To find the role of postoperative fall in serum albumin as a predictor of outcome after major abdominal surgery
Author(s): Major (Dr. ) Nimesh Kumar Tiwari and Dr. Tanu Priya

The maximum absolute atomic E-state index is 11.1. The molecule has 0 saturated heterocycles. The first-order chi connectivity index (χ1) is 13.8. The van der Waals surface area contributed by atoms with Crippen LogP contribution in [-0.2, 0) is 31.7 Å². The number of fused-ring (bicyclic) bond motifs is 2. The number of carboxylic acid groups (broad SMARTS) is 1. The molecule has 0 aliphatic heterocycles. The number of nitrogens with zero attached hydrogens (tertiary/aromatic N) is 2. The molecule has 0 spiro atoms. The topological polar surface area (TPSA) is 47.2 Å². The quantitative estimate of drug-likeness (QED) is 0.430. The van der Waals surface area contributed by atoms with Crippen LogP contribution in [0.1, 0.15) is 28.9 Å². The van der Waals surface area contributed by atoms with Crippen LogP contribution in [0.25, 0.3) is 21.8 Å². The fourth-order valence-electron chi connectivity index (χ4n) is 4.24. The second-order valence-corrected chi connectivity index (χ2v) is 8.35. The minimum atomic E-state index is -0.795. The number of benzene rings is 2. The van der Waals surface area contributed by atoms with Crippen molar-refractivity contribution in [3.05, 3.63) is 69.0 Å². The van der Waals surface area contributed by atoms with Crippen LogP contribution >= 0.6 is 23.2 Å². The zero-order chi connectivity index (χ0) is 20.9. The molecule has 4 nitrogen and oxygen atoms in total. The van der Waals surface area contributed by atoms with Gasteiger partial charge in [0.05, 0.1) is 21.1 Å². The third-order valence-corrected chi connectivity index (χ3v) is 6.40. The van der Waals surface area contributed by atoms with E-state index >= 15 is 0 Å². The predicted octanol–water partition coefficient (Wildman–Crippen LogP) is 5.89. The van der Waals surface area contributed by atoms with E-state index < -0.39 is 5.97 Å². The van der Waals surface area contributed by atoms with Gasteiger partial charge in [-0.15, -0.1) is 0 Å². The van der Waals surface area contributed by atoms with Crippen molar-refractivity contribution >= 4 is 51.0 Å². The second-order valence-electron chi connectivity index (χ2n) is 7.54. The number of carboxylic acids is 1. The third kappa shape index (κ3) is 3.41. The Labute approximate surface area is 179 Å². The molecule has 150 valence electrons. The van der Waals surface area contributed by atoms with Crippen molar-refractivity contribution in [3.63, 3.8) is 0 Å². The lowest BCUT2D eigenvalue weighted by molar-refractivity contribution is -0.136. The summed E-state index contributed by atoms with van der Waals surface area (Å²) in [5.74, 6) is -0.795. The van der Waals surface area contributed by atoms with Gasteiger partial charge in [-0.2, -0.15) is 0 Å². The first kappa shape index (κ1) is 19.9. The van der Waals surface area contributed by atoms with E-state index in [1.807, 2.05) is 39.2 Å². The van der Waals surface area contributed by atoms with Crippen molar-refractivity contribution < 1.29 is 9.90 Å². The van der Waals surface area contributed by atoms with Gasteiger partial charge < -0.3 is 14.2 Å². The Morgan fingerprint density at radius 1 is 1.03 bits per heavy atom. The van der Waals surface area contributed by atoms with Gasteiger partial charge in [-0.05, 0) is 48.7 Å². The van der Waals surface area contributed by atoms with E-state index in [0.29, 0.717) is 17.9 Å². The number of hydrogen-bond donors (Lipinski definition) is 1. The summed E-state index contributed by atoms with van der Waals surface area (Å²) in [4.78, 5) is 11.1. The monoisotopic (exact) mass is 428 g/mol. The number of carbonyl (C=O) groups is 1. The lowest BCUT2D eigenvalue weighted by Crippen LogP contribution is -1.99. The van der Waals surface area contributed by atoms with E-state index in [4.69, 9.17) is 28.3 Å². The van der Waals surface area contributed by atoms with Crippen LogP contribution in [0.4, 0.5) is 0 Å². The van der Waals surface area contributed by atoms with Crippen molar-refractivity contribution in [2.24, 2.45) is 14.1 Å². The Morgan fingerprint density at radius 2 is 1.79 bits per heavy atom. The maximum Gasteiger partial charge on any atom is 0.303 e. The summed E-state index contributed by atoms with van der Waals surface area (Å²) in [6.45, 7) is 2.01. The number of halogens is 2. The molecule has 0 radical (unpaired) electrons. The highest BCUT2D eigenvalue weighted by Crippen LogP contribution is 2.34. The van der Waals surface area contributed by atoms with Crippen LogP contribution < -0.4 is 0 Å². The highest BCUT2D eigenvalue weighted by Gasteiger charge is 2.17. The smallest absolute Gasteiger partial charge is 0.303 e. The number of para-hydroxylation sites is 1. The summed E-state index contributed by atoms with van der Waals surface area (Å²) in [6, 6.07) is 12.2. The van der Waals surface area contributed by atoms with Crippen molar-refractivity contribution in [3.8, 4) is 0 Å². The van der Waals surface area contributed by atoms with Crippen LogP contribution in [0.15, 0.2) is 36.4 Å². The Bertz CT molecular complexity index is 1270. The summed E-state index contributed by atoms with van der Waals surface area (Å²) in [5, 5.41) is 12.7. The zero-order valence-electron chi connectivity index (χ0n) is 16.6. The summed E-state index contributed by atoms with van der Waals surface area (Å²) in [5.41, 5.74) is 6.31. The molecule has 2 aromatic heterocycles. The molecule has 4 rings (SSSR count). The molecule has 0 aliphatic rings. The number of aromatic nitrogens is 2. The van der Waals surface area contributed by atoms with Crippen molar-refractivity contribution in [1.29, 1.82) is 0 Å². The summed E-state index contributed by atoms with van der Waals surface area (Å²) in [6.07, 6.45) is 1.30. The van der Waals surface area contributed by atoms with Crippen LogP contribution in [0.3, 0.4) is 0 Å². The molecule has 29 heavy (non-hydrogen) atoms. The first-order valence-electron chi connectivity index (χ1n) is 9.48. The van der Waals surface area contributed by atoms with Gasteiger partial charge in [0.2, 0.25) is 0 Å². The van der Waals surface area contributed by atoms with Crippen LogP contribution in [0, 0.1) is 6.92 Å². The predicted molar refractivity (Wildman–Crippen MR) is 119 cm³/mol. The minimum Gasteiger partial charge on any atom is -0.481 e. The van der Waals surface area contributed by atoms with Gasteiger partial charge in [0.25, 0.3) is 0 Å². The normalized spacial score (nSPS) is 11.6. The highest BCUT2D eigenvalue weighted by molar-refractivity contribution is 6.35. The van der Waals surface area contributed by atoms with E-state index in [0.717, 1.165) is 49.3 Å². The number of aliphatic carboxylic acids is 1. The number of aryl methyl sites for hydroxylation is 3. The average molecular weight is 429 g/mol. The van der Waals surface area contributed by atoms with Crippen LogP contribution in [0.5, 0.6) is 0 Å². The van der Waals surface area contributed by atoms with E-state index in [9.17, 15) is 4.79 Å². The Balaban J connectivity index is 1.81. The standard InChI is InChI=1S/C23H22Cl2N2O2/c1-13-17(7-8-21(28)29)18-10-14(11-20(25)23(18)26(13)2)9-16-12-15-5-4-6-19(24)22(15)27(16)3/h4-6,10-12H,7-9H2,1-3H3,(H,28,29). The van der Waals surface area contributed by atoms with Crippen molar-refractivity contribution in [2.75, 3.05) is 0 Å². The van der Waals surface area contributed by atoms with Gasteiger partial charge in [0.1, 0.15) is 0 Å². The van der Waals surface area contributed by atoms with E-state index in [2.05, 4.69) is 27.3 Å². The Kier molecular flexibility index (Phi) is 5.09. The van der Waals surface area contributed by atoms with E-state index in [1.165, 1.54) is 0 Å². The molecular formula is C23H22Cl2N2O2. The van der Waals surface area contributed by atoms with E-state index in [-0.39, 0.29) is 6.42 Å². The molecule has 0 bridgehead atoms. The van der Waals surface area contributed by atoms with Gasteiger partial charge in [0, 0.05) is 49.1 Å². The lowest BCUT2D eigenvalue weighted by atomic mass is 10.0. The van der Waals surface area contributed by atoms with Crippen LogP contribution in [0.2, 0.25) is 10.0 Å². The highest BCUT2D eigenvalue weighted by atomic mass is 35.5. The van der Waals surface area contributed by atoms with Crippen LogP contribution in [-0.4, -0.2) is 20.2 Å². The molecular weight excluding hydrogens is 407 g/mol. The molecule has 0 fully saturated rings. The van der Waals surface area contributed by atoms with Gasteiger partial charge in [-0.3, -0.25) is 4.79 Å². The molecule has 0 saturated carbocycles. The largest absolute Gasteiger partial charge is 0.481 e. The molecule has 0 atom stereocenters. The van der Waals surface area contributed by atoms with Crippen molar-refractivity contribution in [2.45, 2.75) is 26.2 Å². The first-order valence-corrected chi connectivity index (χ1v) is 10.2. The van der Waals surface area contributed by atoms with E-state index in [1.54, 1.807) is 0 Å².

Abstract: Introduction: Surgical interventions lead to well-understood metabolic, neuroendocrine, and immune responses, and the stress responses to surgery contribute to increased postoperative complications. Pro-inflammatory cytokines increased due to surgical injury, leads to changes of circulating acute phase proteins, such as albumin and C-reactive protein. Aims and Objectives: To find the role of postoperative fall in serum albumin as a predictor of outcome after major abdominal surgery, perioperative levels of albumin, maximal fall in albumin in early postoperative period, postoperative albumin levels with type of approach and magnitude of surgery in terms of duration of surgery and estimated blood loss, grade of complications and length of hospital stay. Material and Methods: The prospective cohort study was conducted from June 2018 – December 2019 in the Department of Surgery of a tertiary care hospital of the Armed Forces in which 150 patients who underwent routine elective major surgeries. Results: Mean age of the patients was 52.33 ± 12.08 years. 68.67% of the patients were males and 31.33% were females. Maximum fall in serum albumin was observed on first post-operative day, which was higher in the patients who underwent open surgery (69.70%) than laparoscopic surgery (40.47%). Serum albumin levels were significantly lower on POD 1 in comparison to preoperative levels (p<0.0001). Maximum fall in serum hematocrit was observed on third post-operative day, which was higher in the patients who underwent open surgery (71.22%) than laparoscopic surgery (42.86%) (p<0.001). Complications were observed in 49.33% patients; and no deaths occurred. Mean duration of surgery was significantly higher in laparoscopic surgery as compared to open surgery (6.86 ± 0.76 vs 4.14 ± 1.42 hours, p<0.0001). Mean estimated blood loss (ml) was significantly lower in laparoscopic surgery than open surgery (255.68 ± 85.58 vs 472.58 ± 183.92, p<.0001). Mean value of maximum percentage of fall in serum hematocrit level was significantly lower in patients without complications as compared to those with complications (8.88 ± 6.27 vs 12.96 ± 5.3, p<.0001). Mean value of maximum percentage of fall in serum albumin was significantly lower in patients without complications than those with complications (11.41 ± 5.2 vs 20.83 ± 7.23, p<.0001). Conclusion:It is concluded that maximum fall of serum albumin happens on first postoperative day and found to be significantly correlated with complications and important early predictor regarding patient outcome.